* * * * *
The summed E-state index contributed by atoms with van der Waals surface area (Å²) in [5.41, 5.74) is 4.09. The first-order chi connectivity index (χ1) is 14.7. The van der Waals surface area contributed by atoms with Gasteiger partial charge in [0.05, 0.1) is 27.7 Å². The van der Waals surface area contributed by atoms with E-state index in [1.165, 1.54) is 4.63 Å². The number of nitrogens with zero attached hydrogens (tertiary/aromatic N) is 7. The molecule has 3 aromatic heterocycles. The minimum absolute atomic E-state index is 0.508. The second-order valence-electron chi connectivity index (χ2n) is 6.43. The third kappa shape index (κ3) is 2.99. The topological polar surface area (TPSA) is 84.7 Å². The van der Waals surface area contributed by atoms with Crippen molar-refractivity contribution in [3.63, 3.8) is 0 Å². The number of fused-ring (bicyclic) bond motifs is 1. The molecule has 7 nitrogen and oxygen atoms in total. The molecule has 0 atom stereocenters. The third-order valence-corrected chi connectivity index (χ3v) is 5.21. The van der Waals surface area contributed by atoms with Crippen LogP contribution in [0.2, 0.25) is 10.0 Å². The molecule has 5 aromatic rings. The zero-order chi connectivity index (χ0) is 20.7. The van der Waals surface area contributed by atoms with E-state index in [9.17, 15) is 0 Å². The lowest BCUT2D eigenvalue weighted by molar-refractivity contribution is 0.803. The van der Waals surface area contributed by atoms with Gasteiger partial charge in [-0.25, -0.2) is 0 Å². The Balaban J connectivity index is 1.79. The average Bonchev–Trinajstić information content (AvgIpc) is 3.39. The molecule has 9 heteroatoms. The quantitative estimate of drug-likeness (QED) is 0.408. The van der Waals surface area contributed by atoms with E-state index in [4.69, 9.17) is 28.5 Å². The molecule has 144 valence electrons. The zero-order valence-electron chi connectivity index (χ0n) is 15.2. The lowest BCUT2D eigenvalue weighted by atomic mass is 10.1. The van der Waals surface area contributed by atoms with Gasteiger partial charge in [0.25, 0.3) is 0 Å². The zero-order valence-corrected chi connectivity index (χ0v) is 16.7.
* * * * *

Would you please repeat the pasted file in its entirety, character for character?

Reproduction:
The summed E-state index contributed by atoms with van der Waals surface area (Å²) in [5.41, 5.74) is 4.09. The first-order chi connectivity index (χ1) is 14.7. The van der Waals surface area contributed by atoms with Gasteiger partial charge in [0.05, 0.1) is 27.7 Å². The van der Waals surface area contributed by atoms with E-state index in [1.165, 1.54) is 4.63 Å². The number of nitrogens with zero attached hydrogens (tertiary/aromatic N) is 7. The molecule has 3 aromatic heterocycles. The minimum absolute atomic E-state index is 0.508. The second-order valence-electron chi connectivity index (χ2n) is 6.43. The third kappa shape index (κ3) is 2.99. The topological polar surface area (TPSA) is 84.7 Å². The van der Waals surface area contributed by atoms with Crippen molar-refractivity contribution in [3.63, 3.8) is 0 Å². The number of fused-ring (bicyclic) bond motifs is 1. The molecule has 7 nitrogen and oxygen atoms in total. The molecule has 0 atom stereocenters. The third-order valence-corrected chi connectivity index (χ3v) is 5.21. The van der Waals surface area contributed by atoms with Crippen LogP contribution in [0.2, 0.25) is 10.0 Å². The molecule has 5 aromatic rings. The zero-order chi connectivity index (χ0) is 20.7. The van der Waals surface area contributed by atoms with E-state index in [9.17, 15) is 0 Å². The lowest BCUT2D eigenvalue weighted by molar-refractivity contribution is 0.803. The van der Waals surface area contributed by atoms with Gasteiger partial charge in [-0.25, -0.2) is 0 Å². The Balaban J connectivity index is 1.79. The average Bonchev–Trinajstić information content (AvgIpc) is 3.39. The molecule has 9 heteroatoms. The quantitative estimate of drug-likeness (QED) is 0.408. The van der Waals surface area contributed by atoms with E-state index in [4.69, 9.17) is 28.5 Å². The molecule has 144 valence electrons. The zero-order valence-electron chi connectivity index (χ0n) is 15.2. The lowest BCUT2D eigenvalue weighted by atomic mass is 10.1. The van der Waals surface area contributed by atoms with Gasteiger partial charge in [0.25, 0.3) is 0 Å². The zero-order valence-corrected chi connectivity index (χ0v) is 16.7.